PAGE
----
University and NHS team up to support long-term health sufferers
The University of the Highlands and Islands and NHS Highland have started an education programme that will help people to self-manage their long-term health conditions such as arthritis and heart disease.
They have developed two modules, as part of an existing UHI postgraduate degree, for health and social care professionals who will provide support and education of self-management skills to those who live with, or look after someone, with a long-term condition.
The modules were promoted at a conference, chaired by NHS Highland chair Garry Coutts, in the Centre for Health Science, Inverness, attended by more than 100 professionals in health and social care.
People are now living for longer - and that also means an increasing number of people with long-term conditions who are a priority for health, local authority and voluntary sector organisations.
They are more likely to see their local doctor, be admitted to and stay in hospital longer than other people, and require the support of social care, housing and other local authority services, and voluntary support.
Helping them to self-manage their conditions will enable them to enjoy a better quality of life, it is believed.
Garry Coutts said the current medical model of health and social care was no longer sustainable with costs rising at a much higher rate than inflation, coupled with factors including an ageing population and the price of new drugs and treatments, so a more proactive approach was needed.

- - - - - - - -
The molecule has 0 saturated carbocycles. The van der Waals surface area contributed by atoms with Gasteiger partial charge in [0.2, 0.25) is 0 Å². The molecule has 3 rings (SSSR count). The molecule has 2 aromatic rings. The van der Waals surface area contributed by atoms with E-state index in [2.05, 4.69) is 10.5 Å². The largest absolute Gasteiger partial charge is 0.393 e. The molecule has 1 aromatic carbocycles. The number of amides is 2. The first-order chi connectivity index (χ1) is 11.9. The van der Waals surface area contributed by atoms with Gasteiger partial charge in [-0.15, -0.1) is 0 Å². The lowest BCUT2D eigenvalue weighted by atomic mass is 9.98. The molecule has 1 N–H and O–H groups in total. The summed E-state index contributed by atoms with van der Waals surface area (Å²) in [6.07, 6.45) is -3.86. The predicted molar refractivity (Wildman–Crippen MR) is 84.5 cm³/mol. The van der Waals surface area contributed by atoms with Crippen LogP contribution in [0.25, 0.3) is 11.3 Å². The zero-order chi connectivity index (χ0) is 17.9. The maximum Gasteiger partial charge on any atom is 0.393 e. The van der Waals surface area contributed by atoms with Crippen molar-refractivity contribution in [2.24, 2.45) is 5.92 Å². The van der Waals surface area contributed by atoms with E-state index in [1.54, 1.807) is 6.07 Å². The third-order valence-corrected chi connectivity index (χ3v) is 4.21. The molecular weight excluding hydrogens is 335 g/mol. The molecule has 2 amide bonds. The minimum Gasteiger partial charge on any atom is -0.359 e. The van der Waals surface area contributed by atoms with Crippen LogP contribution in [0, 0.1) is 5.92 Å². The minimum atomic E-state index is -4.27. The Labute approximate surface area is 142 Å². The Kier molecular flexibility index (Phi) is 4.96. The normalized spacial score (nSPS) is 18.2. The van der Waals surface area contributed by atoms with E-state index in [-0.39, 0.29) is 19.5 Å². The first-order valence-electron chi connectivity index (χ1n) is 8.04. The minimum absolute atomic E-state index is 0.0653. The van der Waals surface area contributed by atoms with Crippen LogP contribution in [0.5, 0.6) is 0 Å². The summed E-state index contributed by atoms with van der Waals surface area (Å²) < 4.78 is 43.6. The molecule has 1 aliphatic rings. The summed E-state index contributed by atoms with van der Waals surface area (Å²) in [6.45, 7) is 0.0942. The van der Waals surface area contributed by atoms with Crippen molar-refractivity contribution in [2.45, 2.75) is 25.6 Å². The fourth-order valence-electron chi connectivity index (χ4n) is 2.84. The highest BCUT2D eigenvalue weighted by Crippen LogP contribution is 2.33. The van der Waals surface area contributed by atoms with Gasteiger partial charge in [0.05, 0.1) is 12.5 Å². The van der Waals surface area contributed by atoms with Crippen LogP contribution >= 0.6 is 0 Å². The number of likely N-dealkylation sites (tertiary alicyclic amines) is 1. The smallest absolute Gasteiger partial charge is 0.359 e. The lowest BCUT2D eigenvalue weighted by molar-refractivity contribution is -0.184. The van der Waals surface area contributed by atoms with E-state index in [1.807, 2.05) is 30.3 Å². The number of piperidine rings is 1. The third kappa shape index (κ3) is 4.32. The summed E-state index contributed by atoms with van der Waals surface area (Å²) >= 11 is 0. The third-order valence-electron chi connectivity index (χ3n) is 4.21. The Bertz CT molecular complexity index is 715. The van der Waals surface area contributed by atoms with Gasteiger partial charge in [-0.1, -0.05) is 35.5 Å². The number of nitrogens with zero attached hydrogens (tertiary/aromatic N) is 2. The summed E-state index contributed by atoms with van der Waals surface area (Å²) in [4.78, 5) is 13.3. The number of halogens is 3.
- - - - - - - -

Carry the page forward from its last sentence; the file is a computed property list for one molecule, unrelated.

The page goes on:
Mr Coutts, who is also the convener of Scottish Social Services Council and the rector of the University of the Highlands and Islands, said: “Over the next twenty years the population will age and live longer. We will see a continuing shift in the pattern of disease towards long-term conditions and a growing number of older people with multiple conditions and complex needs. These changes will require organisations to work together to promote supported self-management, which will enable people living with long term conditions to achieve and maintain optimum wellbeing”.
Others involved in developing the new Skills for Health-funded education programme are Highland and Argyll and Bute councils, NHS Education for Scotland and the Long-Term Condition Alliance Scotland.
Ian Leslie, dean of science, health and education at the University of the Highlands and Islands, said: “We are delighted to be involved in this venture which will help to improve the lives of many people in our communities. The region’s geography informs the way health and social issues are tackled, and education for practitioners is a very important element.”
The two postgraduate modules, part of the University of the Highlands and Islands MA Health and Wellbeing degree, are being delivered through a flexible blend of learning, including online with tutorial support; face-to-face, and telephone-conferencing.